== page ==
"If those degradations are not caught in time, they can seriously disrupt the performance of applications," said Jamie Warter, the company's vice president of marketing and business development. "With higher bandwidth, real-time applications being developed, even small jitters in the 10 millisecond range can create problems."

Brix's solution, which also includes passive monitoring capabilities, has been deployed in many telecommunications carrier and service provider networks. DISA is one of its first federal government customers.

Candle Corp. officials also believe that both active and passive approaches must be employed to get a "granular" view of what's going on with Web-based applications. But many organizations have still not installed much passive monitoring, which means they are getting an incomplete look at their Web performance, said Jim Hamm, Candle's senior director of service-level management business operations.

"A problem for people enlightened enough to look [at their Web applications] from the user experience is that, if they want a certain quality of data for each user transaction measured against each [piece of infrastructure] on each site, they can quickly end up with large quantities of data, and they just don't want to handle that," he said. "Unless you as a vendor can provide the whole solution to dealing with this, they don't want to know."

Candle's eBusiness Assurance Network managed service measures how applications are performing from an organization's external and internal users' perspectives for any geographic site, at any time and for any server. The eBA ServiceMonitor measures how long users wait at a particular Web site and reports on navigation problems. The CandleNet ETEWatch measures each Web-based transaction from when it is initiated on a user workstation until it is completed.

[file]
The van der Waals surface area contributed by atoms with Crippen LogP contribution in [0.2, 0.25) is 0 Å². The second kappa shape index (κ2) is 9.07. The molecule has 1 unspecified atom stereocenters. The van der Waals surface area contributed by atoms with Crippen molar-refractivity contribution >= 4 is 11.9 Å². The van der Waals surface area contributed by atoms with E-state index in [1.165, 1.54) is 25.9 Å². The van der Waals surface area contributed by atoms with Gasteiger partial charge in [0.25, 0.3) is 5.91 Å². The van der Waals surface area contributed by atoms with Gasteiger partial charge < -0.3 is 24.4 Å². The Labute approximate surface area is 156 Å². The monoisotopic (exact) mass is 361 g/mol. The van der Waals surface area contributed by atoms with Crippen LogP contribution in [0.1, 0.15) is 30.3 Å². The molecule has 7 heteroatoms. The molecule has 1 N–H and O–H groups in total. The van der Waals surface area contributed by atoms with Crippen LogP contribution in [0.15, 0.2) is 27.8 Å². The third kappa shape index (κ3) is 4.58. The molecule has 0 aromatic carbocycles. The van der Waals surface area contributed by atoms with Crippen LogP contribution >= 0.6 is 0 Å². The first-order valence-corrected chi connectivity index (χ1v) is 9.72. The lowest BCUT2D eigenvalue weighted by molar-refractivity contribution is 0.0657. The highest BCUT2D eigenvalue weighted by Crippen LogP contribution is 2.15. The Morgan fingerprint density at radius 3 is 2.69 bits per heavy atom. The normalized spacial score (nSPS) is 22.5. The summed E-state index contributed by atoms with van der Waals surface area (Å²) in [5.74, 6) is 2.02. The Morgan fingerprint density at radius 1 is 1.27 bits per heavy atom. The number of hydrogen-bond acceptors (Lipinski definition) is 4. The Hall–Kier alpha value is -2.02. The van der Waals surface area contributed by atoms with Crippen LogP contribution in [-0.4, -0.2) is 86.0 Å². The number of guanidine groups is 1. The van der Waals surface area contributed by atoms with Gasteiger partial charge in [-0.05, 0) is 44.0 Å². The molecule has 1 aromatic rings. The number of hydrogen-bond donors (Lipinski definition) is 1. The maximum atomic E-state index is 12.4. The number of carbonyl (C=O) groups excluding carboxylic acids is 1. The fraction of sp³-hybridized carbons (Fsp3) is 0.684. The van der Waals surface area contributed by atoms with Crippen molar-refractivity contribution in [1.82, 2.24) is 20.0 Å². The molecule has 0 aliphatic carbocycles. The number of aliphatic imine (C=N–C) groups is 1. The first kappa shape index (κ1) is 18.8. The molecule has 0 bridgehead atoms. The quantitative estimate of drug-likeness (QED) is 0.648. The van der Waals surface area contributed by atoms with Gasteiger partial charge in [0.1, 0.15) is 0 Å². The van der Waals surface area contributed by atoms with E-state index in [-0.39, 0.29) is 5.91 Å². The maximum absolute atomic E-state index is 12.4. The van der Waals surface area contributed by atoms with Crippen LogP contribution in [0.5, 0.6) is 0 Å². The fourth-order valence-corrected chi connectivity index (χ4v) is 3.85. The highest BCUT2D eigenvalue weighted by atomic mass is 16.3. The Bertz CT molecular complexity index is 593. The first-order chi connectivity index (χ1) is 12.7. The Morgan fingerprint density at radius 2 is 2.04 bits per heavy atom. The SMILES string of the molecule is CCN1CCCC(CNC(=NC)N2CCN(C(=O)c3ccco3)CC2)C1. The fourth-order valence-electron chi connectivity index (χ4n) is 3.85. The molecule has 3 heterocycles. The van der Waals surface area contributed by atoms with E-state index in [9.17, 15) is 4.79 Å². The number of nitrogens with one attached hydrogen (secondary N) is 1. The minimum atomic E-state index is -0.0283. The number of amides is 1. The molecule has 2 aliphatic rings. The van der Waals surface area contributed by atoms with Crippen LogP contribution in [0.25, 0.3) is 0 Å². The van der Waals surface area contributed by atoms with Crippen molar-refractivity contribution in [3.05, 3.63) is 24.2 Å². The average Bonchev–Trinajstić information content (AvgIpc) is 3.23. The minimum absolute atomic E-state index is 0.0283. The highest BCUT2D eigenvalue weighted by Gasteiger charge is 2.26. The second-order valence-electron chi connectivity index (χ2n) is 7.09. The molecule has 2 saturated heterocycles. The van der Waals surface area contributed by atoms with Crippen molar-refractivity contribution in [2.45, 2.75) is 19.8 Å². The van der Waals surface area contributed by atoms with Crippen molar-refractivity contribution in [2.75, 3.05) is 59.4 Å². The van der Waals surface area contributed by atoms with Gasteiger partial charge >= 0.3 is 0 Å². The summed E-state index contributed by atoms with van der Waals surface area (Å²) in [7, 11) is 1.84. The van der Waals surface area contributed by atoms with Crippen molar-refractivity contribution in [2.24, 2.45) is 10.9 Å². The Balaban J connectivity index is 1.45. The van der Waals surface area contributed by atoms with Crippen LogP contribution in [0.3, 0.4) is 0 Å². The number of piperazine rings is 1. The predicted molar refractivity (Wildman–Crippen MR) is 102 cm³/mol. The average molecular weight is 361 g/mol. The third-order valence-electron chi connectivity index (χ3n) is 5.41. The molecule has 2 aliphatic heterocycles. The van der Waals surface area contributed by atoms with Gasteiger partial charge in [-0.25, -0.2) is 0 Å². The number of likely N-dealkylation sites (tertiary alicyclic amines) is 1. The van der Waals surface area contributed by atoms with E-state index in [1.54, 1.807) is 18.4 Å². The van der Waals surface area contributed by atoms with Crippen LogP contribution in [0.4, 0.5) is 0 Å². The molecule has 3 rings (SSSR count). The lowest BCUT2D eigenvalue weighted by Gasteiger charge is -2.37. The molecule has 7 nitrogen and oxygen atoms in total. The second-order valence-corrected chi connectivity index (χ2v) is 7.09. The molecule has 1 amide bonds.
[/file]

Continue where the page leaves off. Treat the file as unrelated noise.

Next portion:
The results can be provided through a secure portal to the company, or various packaged surveys and reports can be filed according to the organization's specific requirements.

The goal is to allow systems administrators to address problems before they get out of hand. "Everyone wants to be as proactive as possible," said Russ Currie, director of product marketing for NetScout Systems Inc.

NetScout's nGenius performance management suite uses a system of probes to gather information throughout a network. It looks at traffic according to the URL it is coming from or going to and estimates what the traffic capacity should be based on that information.

"Because we can establish thresholds [for traffic flows], if those are threatened, we can send alarms and [e-mail messages] to various places warning them of that, so they can intervene before something happens," Currie said.

Be aware that choosing Web applications management tools will likely not get easier, at least in the short term. Market watcher META Group Inc. sees applications management as a still- maturing process because the number and complexity of Web applications are increasing and the need for those tools is expanding into the operational side of organizations.

With this lack of tool maturity and a continuing churn in the more than 60 vendors currently offering some aspect of Web management capability, "users should view any investment made in the next year as a [one- or] two-year investment, expecting the technology to be obsolete after that time," META analyst Corey Ferengul said.

Robinson is a freelance journalist based in Portland, Ore. He can be reached at hullite@mindspring.com.

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Web services pose new challenges When Web applications using the still-emerging Web services family of standards become more commonplace, they will likely require a major change in performance management tools. Right now, those applications, which can be highly distributed and reliant on interactions among multiple components, are still in pilot testing, but they will eventually move to the public Internet. "You'll need a distributed set of tools to monitor the behavior and response [of Web services] because you don't [necessarily] know where any particular service is being originated from," said Mike Baglietto, senior product manager for Keynote Systems Inc. This will "drive the need for performance management tools that include a lot more intelligence" than the current crop has, according to Bob Ure, Unicenter brand manager for Computer Associates International Inc.